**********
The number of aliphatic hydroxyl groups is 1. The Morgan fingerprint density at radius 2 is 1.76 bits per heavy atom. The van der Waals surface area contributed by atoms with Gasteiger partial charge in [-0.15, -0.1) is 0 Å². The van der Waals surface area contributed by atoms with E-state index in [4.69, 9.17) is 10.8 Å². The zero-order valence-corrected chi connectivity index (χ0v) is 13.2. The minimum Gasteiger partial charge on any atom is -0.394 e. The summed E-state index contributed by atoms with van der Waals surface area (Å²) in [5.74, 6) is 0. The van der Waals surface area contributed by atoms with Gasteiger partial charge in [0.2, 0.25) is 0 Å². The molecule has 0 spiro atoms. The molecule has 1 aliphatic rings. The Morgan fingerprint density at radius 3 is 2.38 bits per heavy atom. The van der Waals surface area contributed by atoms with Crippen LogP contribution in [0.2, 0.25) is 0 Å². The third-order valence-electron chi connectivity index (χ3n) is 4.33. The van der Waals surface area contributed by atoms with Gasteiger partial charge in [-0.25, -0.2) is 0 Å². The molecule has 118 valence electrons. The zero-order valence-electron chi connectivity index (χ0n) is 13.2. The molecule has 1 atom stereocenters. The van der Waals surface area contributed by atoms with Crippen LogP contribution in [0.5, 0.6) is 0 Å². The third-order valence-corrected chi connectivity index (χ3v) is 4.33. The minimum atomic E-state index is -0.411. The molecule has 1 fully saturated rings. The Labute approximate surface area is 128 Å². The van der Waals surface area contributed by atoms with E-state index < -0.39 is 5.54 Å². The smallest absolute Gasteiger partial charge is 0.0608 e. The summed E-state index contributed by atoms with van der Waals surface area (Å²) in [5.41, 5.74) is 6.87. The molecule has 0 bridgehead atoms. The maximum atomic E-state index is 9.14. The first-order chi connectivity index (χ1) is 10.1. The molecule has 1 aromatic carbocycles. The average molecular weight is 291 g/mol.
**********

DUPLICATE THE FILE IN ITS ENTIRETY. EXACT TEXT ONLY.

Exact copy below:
The number of aliphatic hydroxyl groups is 1. The Morgan fingerprint density at radius 2 is 1.76 bits per heavy atom. The van der Waals surface area contributed by atoms with Gasteiger partial charge in [-0.15, -0.1) is 0 Å². The van der Waals surface area contributed by atoms with E-state index in [4.69, 9.17) is 10.8 Å². The zero-order valence-corrected chi connectivity index (χ0v) is 13.2. The minimum Gasteiger partial charge on any atom is -0.394 e. The summed E-state index contributed by atoms with van der Waals surface area (Å²) in [5.74, 6) is 0. The van der Waals surface area contributed by atoms with Gasteiger partial charge in [0.2, 0.25) is 0 Å². The molecule has 0 spiro atoms. The molecule has 1 aliphatic rings. The Morgan fingerprint density at radius 3 is 2.38 bits per heavy atom. The van der Waals surface area contributed by atoms with Crippen LogP contribution in [0.2, 0.25) is 0 Å². The third-order valence-electron chi connectivity index (χ3n) is 4.33. The van der Waals surface area contributed by atoms with Gasteiger partial charge in [-0.25, -0.2) is 0 Å². The molecule has 118 valence electrons. The zero-order valence-electron chi connectivity index (χ0n) is 13.2. The molecule has 1 atom stereocenters. The van der Waals surface area contributed by atoms with Crippen LogP contribution in [0.5, 0.6) is 0 Å². The third-order valence-corrected chi connectivity index (χ3v) is 4.33. The minimum atomic E-state index is -0.411. The molecule has 1 fully saturated rings. The Labute approximate surface area is 128 Å². The van der Waals surface area contributed by atoms with E-state index < -0.39 is 5.54 Å². The smallest absolute Gasteiger partial charge is 0.0608 e. The summed E-state index contributed by atoms with van der Waals surface area (Å²) in [5.41, 5.74) is 6.87. The molecule has 0 bridgehead atoms. The maximum atomic E-state index is 9.14. The first-order chi connectivity index (χ1) is 10.1. The molecule has 1 aromatic carbocycles. The average molecular weight is 291 g/mol.